Improving energy efficiency of heavy-duty vehicles

A systemic perspective and some case studies

Research output: Chapter in Book/Report/Conference proceedingConference article in proceedingsScientificpeer-review

Abstract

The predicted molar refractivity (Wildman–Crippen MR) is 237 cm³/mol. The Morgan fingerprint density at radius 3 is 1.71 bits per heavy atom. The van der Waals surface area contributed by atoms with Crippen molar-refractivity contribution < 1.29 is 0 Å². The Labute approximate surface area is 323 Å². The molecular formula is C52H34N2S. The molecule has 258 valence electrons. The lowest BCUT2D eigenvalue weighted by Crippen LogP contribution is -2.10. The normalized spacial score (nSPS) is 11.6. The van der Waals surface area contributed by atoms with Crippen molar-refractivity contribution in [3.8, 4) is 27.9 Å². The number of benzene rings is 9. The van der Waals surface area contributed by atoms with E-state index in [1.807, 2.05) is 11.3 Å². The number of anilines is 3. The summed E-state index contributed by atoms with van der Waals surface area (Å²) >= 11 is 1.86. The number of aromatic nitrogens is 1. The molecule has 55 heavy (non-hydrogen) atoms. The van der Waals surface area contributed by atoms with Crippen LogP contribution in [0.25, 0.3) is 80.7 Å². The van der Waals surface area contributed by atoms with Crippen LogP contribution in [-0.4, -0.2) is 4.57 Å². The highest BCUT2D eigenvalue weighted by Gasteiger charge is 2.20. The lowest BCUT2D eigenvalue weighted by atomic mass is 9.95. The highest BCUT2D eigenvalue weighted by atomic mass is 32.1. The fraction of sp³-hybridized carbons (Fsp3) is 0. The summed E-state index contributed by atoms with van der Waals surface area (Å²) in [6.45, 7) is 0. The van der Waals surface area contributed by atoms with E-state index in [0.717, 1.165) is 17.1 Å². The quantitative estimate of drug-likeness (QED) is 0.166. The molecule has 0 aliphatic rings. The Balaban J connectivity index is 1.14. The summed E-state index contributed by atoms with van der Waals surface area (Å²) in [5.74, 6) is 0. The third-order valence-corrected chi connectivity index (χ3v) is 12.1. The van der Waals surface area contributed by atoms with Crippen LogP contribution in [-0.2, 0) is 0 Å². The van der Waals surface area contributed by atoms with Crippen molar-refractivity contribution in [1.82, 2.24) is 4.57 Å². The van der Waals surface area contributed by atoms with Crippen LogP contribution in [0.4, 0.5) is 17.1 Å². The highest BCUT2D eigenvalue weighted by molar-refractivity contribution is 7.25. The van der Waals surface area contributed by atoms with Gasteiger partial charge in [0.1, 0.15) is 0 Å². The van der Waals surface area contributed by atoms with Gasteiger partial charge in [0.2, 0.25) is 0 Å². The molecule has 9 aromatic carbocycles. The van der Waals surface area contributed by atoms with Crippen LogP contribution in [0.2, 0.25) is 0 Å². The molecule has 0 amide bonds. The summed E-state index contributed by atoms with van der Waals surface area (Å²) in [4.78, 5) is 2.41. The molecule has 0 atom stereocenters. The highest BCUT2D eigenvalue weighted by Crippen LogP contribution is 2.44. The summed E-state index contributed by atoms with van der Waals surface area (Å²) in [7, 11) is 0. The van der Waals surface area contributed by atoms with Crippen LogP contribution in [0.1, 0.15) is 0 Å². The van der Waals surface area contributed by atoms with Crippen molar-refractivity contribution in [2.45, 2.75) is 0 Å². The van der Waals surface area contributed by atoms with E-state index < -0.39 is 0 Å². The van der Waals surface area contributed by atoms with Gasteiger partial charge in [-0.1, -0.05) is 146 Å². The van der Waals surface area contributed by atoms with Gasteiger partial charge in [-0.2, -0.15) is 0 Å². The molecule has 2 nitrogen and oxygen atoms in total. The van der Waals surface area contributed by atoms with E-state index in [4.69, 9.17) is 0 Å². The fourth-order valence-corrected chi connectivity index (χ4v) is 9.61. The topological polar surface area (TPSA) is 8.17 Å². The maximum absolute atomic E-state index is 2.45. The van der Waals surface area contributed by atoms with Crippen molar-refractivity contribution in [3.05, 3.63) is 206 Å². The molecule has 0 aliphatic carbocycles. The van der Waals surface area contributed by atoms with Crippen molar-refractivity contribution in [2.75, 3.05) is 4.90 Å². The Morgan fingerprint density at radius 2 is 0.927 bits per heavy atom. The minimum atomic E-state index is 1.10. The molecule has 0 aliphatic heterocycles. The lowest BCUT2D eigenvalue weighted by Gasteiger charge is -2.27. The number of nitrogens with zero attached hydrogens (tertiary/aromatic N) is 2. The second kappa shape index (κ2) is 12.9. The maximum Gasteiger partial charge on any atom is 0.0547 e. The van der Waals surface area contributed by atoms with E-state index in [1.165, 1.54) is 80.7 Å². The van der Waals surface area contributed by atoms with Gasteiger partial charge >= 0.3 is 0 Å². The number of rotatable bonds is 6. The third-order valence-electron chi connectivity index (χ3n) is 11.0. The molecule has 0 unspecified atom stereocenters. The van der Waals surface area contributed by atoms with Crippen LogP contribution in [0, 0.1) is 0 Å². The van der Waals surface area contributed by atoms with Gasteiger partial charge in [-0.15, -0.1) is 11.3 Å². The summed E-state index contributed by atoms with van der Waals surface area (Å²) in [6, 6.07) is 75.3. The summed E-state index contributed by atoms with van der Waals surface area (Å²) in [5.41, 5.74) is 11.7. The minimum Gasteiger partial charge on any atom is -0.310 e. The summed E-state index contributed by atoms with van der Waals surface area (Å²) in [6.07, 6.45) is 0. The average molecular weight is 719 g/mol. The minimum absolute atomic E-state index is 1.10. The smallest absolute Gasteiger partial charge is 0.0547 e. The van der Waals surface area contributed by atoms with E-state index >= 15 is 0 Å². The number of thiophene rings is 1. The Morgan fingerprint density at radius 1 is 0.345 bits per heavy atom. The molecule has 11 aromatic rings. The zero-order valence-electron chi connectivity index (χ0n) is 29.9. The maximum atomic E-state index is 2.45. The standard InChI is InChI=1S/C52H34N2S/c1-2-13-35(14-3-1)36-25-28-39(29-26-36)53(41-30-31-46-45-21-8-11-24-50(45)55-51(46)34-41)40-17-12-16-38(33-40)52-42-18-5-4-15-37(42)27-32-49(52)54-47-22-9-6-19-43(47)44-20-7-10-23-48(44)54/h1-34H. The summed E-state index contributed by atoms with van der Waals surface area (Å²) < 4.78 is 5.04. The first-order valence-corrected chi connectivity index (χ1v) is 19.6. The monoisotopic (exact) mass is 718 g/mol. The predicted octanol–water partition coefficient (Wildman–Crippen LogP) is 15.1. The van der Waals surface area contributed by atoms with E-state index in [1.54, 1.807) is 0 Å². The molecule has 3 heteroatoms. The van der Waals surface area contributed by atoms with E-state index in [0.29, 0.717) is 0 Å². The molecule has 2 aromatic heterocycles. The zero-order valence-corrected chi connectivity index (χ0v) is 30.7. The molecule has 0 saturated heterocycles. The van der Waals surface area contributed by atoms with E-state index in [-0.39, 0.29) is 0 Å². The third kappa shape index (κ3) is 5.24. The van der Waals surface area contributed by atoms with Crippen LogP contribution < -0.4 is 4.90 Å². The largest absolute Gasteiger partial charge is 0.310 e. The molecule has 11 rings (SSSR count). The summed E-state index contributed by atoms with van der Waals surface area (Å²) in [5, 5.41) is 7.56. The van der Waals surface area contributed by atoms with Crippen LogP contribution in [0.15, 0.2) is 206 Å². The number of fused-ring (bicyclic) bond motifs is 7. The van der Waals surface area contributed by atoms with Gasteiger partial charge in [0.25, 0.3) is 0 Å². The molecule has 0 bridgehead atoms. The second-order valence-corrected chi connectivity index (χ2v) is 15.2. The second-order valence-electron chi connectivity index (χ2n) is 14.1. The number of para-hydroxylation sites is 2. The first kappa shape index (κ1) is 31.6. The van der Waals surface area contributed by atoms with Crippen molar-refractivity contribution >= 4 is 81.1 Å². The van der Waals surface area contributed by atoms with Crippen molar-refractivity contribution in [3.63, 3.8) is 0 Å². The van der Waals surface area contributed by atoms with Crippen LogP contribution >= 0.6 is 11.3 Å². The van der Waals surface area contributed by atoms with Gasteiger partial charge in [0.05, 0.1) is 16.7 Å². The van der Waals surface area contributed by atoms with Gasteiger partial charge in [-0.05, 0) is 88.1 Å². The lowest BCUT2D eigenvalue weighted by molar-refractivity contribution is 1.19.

Today's advanced market economy relies in logistic operations that are both reliable and timely. Road transport is a major contributor to this daily logistics, but also a major consumer of fossil fuels, hence producing a lot of carbon emissions. Furthermore, most of the technologies recently introduced to cut down fuel use and emissions in passenger cars are not practical in heavy trucks running long-distances. This paper focuses on how to more systematically address the energy process and gives some case-examples of progress made in real-world HDVs. Several studies at VTT have been addressing energy use in HDVs. It has become evident that for real improvements in energy efficiency, the complete vehicle must be taken into consideration. We must have better understanding of the factors influencing the energy demand, and not just how to make engines more fuel efficient. For that purpose a break-down of energy use in a heavy truck-trailer combination has been made. The objective for this approach was to give proportions for the various contributors for the energy use, and be able to assess, what kind of progress in each field could be possible. Apart from the holistic and systemic approach, we need metrics to measure the energy consumption in such a way that the results reflect real-world situation as good as possible. Using a chassis dynamometer capable of taking a full-size vehicle and replicating its on-road driving operations has proven to be an excellent tool in terms of precision and repeatability of the results. Adding also road gradient (uphill/downhill) simulation further enhances the realism, and improves the accuracy how closely the duty-cycle is reflected in engine speed/load sequence compared to on-road driving. Eventually, this match is the measure for the success of the method. In case studies several areas of energy use has been addressed, and the potentials for savings in real-use has been determined. These include e.g., choice of tyres for optimum rolling losses without compromising safety and most recently aerodynamic improvements for the complete truck-trailer combination for reduced drag. The paper will portray the achievable energy savings identified in these studies. Test results demonstrate that energy efficiency of heavy trucks can be improved, but for a long-standing and substantial impact the complete design of the vehicle should be viewed from the energy efficiency perspective.